Kim’s sister says ‘no need’ for another US-North Korea summit

Donald Trump and Kim Jong Un look on as documents are exchanged between US Secretary of State Mike Pompeo and the North Korean leader’s sister Kim Yo Jong during their historic in Singapore on June 12, 2018. (AFP)
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Updated 10 July 2020

Kim’s sister says ‘no need’ for another US-North Korea summit

  • Kim Jong Un and Donald Trump first met in Singapore two years ago
  • Talks collapsed in 2019 over what Pyongyang would be willing to give up for sanctions relief

SEOUL: The powerful sister of North Korean leader Kim Jong Un said Friday there was “no need” for another summit with the United States unless Washington offered a “decisive change” in approach.
Kim and US President Donald Trump first met in Singapore two years ago but talks over Pyongyang’s nuclear arsenal have been stalled since their Hanoi summit collapsed in early 2019 over what the North would be willing to give up in exchange for sanctions relief.
Trump said this week he would “certainly” meet with Kim again “if I thought it was going to be helpful,” after speculation that he might pursue another summit if it could help his re-election chances in November.
But in a statement carried by the official Korean Central News Agency, Kim Yo Jong — who has emerged as one of her brother’s closest advisers — said: “There is no need for us to sit across with the US right now.”
If a summit was held, she said, “it is too obvious that it will only be used as boring boasting coming from someone’s pride.”
Denuclearization, she added, was “not possible at this point,” and could only happen alongside parallel “irreversible simultaneous major steps” by the other side — which she emphasized did not refer to sanctions lifting.
She did not go into specifics, but Washington stations 28,500 troops in the South to defend it against its neighbor, and has a range of military assets in Japan and the wider Pacific region.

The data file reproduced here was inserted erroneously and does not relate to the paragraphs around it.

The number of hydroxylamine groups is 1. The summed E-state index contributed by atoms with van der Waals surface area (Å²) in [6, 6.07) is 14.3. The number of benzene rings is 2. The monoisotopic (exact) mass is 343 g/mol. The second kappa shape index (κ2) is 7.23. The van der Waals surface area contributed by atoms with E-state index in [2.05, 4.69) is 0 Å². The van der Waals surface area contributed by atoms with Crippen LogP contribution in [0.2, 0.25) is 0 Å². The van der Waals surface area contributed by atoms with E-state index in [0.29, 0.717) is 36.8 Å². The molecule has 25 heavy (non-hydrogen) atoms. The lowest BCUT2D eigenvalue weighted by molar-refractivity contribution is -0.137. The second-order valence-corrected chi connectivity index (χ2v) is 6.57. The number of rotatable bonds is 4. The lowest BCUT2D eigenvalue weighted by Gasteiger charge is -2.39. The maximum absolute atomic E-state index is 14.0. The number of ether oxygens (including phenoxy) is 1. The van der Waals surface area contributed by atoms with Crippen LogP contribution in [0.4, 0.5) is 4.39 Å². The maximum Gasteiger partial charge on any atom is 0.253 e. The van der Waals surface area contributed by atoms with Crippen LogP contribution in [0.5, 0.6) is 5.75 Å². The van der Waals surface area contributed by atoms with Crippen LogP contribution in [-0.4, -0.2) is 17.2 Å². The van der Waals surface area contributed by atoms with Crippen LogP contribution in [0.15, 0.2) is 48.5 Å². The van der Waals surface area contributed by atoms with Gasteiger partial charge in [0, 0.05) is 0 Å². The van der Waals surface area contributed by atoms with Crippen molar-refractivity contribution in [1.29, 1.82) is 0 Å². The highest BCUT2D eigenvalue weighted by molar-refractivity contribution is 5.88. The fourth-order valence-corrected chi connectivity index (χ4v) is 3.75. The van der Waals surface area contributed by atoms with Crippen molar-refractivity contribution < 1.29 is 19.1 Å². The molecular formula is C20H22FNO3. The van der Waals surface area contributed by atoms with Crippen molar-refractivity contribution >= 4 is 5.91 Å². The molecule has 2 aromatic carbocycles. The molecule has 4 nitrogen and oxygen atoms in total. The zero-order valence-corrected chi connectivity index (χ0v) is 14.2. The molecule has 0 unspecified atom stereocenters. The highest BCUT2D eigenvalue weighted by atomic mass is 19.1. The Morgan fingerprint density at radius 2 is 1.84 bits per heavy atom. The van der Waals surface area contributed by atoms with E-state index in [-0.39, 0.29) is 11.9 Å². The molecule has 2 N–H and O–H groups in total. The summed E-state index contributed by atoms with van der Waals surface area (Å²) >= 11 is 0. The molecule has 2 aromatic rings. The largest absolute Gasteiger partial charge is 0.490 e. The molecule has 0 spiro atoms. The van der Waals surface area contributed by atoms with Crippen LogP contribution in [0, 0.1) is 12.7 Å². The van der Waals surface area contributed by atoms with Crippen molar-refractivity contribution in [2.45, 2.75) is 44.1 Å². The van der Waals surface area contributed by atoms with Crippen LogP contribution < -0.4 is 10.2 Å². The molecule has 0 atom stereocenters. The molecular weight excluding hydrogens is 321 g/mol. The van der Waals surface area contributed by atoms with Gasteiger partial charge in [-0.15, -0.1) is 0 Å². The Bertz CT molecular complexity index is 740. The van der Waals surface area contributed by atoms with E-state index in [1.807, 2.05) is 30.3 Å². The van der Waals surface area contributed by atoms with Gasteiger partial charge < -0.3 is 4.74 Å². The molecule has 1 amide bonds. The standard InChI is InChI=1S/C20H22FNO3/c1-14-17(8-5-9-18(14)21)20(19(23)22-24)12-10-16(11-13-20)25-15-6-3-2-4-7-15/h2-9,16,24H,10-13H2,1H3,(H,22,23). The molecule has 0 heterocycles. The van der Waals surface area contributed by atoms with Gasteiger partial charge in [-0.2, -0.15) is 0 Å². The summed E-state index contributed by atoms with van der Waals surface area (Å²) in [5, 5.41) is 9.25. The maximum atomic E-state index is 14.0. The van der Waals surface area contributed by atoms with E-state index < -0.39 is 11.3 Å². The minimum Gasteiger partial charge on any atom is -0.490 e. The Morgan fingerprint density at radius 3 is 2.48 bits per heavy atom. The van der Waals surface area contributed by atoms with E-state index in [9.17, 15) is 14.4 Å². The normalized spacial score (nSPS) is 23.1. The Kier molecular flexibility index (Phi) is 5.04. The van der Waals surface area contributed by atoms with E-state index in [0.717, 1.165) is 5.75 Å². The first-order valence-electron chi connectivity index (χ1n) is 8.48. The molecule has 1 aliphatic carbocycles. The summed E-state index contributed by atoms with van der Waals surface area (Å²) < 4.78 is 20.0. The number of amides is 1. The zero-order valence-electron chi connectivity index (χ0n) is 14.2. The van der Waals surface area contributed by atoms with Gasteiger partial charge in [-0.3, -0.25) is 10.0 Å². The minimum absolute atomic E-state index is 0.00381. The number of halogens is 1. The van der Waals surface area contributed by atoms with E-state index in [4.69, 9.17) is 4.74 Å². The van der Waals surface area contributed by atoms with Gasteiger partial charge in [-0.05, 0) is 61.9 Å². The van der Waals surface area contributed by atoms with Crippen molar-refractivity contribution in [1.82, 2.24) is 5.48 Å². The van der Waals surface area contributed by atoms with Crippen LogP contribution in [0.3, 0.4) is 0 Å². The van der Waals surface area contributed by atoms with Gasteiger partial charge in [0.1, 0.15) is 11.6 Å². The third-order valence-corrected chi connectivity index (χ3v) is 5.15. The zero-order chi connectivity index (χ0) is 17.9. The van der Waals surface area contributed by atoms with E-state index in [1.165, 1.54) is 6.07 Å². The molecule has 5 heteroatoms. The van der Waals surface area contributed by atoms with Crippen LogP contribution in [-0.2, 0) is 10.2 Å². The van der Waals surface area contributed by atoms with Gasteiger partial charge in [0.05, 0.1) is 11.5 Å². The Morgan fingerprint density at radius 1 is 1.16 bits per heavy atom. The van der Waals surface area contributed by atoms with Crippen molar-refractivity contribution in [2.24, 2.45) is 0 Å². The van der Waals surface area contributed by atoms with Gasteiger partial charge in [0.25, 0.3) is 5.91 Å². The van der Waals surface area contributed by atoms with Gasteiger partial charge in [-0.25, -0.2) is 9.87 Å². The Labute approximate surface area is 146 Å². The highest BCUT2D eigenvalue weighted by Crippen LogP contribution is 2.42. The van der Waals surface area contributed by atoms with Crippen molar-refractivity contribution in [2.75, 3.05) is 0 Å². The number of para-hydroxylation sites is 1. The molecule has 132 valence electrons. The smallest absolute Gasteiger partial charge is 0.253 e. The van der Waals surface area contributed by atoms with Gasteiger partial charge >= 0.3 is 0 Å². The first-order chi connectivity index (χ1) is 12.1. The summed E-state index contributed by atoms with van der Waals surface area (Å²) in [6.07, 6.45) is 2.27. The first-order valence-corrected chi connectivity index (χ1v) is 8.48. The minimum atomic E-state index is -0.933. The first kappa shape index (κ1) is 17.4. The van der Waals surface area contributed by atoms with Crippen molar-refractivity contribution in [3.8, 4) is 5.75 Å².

Pyongyang insists that it needs its nuclear arsenal to deter against a possible US invasion.
Kim Yo Jong’s statement was only her personal view, she said, but the lengthy declaration appeared intended to send multiple messages.
She said she had watched the July 4 Independence Day celebrations in the US on television and had been given permission by her brother to “personally obtain, for sure, the DVD of the celebrations ... in the future.”
Her brother had “entrusted me with conveying his wishes to President Trump that he would certainly achieve great successes in his work,” she added.
Kim Jong Un declared in December an end to moratoriums on nuclear and ballistic missile tests, and Pyongyang has repeatedly said it has no intention to continue talks unless Washington drops what it describes as “hostile” policies toward the North.


Indian court accused of ‘betrayal’ over mosque verdict

Updated 2 min 17 sec ago

Indian court accused of ‘betrayal’ over mosque verdict

  • Senior BJP officials acquitted of conspiracy to destroy historic Muslim place of worship

NEW DELHI: A special court in the northern Indian city of Lucknow on Wednesday acquitted all 32 politicians and senior leaders from the ruling Bharatiya Janata Party (BJP) of conspiring to demolish the 16th-century Babri Mosque in 1992, ruling that the move was not “preplanned.”

Muslims described the judgment as “yet another betrayal by the judiciary.”

The BJP under the leadership of then-party president Lal Krishna Advani led a political campaign in the late 1980s and early 1990s to build a temple on the site of the disputed 16th-century mosque in the eastern city of Ayodhya, claiming that it was built by the first Mughal ruler Babar.